We have mostly relied on mice to figure that out; however, mice are not a good model for late-onset human neurodegenerative diseases. For humans, you could take stem cells and try to turn them into a certain type of neuron, but then it’s still embryonic. The other common approach is Single Cell Analysis or Single Nucleus Analysis where you pluck off one cell at a time and just pull the RNA out of that one cell. But then you only get the most highly expressed gene in that cell, so you can’t measure lower expressed genes.

To actually identify potential targets, you need to look at all the genes expressed by that cell population—usually about 10,000 or 12,000 genes in any cell type. That’s why we developed NETSseq, because you’re able to sort certain cell populations and do RNA sequencing on those pooled populations to get these deep data. When you do this for a lot of cell types, you can start to find genes—sometimes druggable ones—that are selectively expressed only in the cell type you care about.

Cerevance scientists working in the lab.

How far along are you in the drug development process to actually release treatments?

We identified a novel protein that is expressed only in one cell type found in the dopamine D2 receptor-dependent indirect pathway in the striatum as a potential target for Parkinson’s disease, and are currently in Phase II trials. We hope to have those results by January, and that they show it will work as well as L-DOPA—the standard of care for Parkinson’s patients—but won’t cause the side effect of unwanted movement. We also think our drug will reduce off-time in Parkinson’s, which are periods each day when a patient’s drug isn’t working.

Additionally, we have several targets still in pre-clinical phases for other neurodegenerative diseases. For example, we identified a target that’s selectively expressed only in the microglia—the immune cells of the brain. What’s exciting about that target is blocking it dampens the inflammatory process in the brain, but very selectively. You can’t make an anti-inflammatory for the brain that affects everything because you need an inflammatory response, especially if you’re going to give the drug chronically to Alzheimer’s patients over time.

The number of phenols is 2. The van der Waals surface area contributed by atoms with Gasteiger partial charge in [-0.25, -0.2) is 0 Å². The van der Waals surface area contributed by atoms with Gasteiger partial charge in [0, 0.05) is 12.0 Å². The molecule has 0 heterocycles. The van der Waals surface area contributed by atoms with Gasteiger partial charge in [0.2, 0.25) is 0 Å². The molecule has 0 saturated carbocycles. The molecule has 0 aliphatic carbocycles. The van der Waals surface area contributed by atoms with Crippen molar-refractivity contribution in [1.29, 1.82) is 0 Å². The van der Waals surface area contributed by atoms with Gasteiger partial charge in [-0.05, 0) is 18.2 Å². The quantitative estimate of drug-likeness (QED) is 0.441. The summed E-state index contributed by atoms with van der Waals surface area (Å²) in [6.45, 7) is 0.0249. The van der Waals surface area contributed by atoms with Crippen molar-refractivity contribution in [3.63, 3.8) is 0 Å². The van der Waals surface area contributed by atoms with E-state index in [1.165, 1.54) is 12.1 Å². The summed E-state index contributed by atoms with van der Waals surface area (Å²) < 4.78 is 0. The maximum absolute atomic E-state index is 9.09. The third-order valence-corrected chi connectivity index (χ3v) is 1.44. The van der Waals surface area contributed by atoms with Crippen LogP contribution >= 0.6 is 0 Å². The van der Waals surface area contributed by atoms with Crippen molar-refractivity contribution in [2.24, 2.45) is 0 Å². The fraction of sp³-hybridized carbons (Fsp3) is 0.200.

Alzheimer’s research is an area where companies will get close with Phase III and then the drugs fail. What are you doing differently that will lead to better results?

We are picking selectively expressed targets that will have less likelihood of side effects, which we believe will lead to a much lower failure rate. Furthermore, the industry’s been obsessed with the same old targets and the same hypotheses about how you get Alzheimer’s. Global pharmaceutical companies are a little nervous about going off onto a completely new target until it’s proven, but our mission is to focus on new approaches.

Late last year, you partnered with Takeda on a new research initiative. Can you share more about that and other potential partnerships?

In December, we signed a collaboration agreement with Takeda in which we’re looking at healthy people’s gene expression in two cell types that Takeda feels play a role in mediating certain GI disorders. They want to identify drug targets that are expressed highly selectively only in those cell types and nowhere else. With where we are now, we are starting to talk to several other global pharmaceutical companies about partnering on disease areas that maybe we wouldn’t pursue ourselves. We can’t do everything ourselves that everything in our platform could do.